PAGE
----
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Everything you need to know about Computed Tomography (CT) & CT Scanning


Kidney: Multidetector Computed Tomography Evaluation Of The Renal Artery

Harpreet K. Pannu, M.D. and Elliot K. Fishman, M.D.


Introduction

Multidetector helical computed tomography (MDCT) scanners with four rows of detectors represent the latest in CT technology. There are several advantages to using multidetector scanners for evaluating the kidney:


- narrow collimation can be used for better z axis resolution
- large volumes can be scanned without decreasing signal to noise ratio
- acquisition times are shorter due to a higher pitch (6-8 vs 2) allowing for better separation of arterial and venous phases
- thin and thick slices can be retrospectively reconstructed
- artifacts in three-dimensional rendering are decreased
- tube heating is decreased

Indications for renal CT arteriography include renal artery stenosis in native and transplanted kidneys, abdominal aortic aneurysm, aortic dissection and arteritis. Characterization of the vascular anatomy in potential renal donors and patients for partial nephrectomy are other indications.


Advantages of using MDCT to evaluate the renal artery

Volume of coverage in a single breath hold.

- Unilateral multiple renal arteries occur in 32% and bilateral multiple renal arteries occur in 12% of individuals.
- Accessory renal arteries can arise from the infrarenal aorta, lower thoracic aorta or iliac arteries.
- The scan distance to cover the main and potential accessory renal arteries is usually between 20 to 30 cm.
- With single detector scanners, 3 mm collimation and pitch of 2, 24 cm can be covered in approximately 40 seconds.
- With a multidetector scanner, 1 mm slice collimation and table feed of 6 mm/rotation, 20 cm can be covered in approximately 16 seconds.
- The combination of thin sections and large volume will likely help identify accessory vessels that were occasionally missed with single detector scanners.

Thin slices to evaluate patency.

- The proximal renal arteries are parallel or oblique to the axial plane.
- Single detector datasets are anisotropic because they are longer perpendicular to the axial plane than in the axial plane. Therefore, they are less accurate for vessels that are parallel to the axial plane.
- Isotropic datasets can be generated with multidetector scanners for superior z axis resolution to evaluate for stenosis.
- In an in vitro study, 2 mm collimation, pitch 2 and 1 mm overlapping reconstruction intervals were suggested as ideal parameters for a single detector scanner for accurately diagnosing and grading renal artery stenosis. 3 mm slices are usually done in clinical practice to cover the required volume. However, the error of the measured vessel diameter has been shown to be greater for 3 mm collimation compared with 1 mm. Another limitation of single detector scanners is broadening of the effective slice thickness as pitch is increased.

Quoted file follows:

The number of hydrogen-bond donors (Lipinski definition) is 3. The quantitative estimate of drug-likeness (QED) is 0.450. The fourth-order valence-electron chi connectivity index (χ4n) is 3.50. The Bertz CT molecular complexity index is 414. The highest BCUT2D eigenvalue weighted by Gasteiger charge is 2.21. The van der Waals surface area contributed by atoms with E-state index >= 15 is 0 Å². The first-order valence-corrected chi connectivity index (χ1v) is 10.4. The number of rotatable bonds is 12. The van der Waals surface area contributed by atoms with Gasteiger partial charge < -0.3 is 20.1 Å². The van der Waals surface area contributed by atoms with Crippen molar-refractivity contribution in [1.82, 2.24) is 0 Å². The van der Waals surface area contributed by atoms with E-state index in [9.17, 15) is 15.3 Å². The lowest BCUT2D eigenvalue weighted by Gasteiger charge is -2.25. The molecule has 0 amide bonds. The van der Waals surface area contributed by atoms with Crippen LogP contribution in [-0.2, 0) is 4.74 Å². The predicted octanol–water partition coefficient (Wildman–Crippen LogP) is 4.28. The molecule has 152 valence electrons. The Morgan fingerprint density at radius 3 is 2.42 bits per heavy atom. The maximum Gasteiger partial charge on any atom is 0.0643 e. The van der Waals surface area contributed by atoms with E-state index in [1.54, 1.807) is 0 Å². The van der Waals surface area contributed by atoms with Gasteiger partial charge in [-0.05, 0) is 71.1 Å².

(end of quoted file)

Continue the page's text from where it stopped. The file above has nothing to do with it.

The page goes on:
- With multidetector scanners, 1 mm thick slices can be routinely obtained as there is less of a compromise between slice collimation, scan time and volume of coverage.
- An adequate mA can also be generated to get adequate signal to noise ratio as tube heating is less of an issue.
- The ability to obtain thin sections will likely be helpful for evaluating disease intrinsic to the renal artery and the integrity of the renal arteries in aortic disease.


CT Protocol

Potential renal donor and renal artery stenosis evaluation

- Helical scan from above the kidneys through the bifurcation of the common iliac arteries
- 750 cc water orally and 120 cc of nonionic contrast IV at 3 cc/second
- Arterial phase delay of 25 seconds and venous phase delay of 50 seconds
- kV/mAs/gantry rotation time in seconds - 120/130/0.5
- Detector collimation 4X1 mm (Siemens)
- Slice collimation 1.25 mm
- Table feed 6 mm/rotation
- Reconstructed slice width 1 mm for arterial phase and 1 mm for the venous phase
- Volume rendering for 3D reconstruction

Abdominal aortic aneurysm

- Helical scan from the diaphragm to the symphysis pubis
- 750 cc water orally and 120 cc of nonionic contrast IV at 3 cc/second
- Scan delay of 25 seconds
- kV/mAs/gantry rotation time in seconds - 120/165/0.5
- Detector collimation 4X1 mm or 4X2.5 mm (Siemens)
- Slice collimation 1.25 mm or 3 mm
- Table feed 6 mm/rotation or 12.5 mm/rotation
- Reconstructed slice width 1 mm or 2 mm
- Volume rendering for 3D reconstruction


Summary

- Renal CT arteriography has diverse clinical indications such as establishing normal anatomy, evaluating for disease and preoperative planning for partial nephrectomy.
- With the four rows of detectors in multidetector CT (MDCT), z axis coverage and resolution are greater than with single detector scanners.
- This will likely be helpful for detecting multiple renal arteries, greater vessel opacification due to faster scanning, and diagnosing and grading renal artery stenosis due to thinner slice width during acquisition and reconstruction.

© 1999-2019 Elliot K. Fishman, MD, FACR. All rights reserved.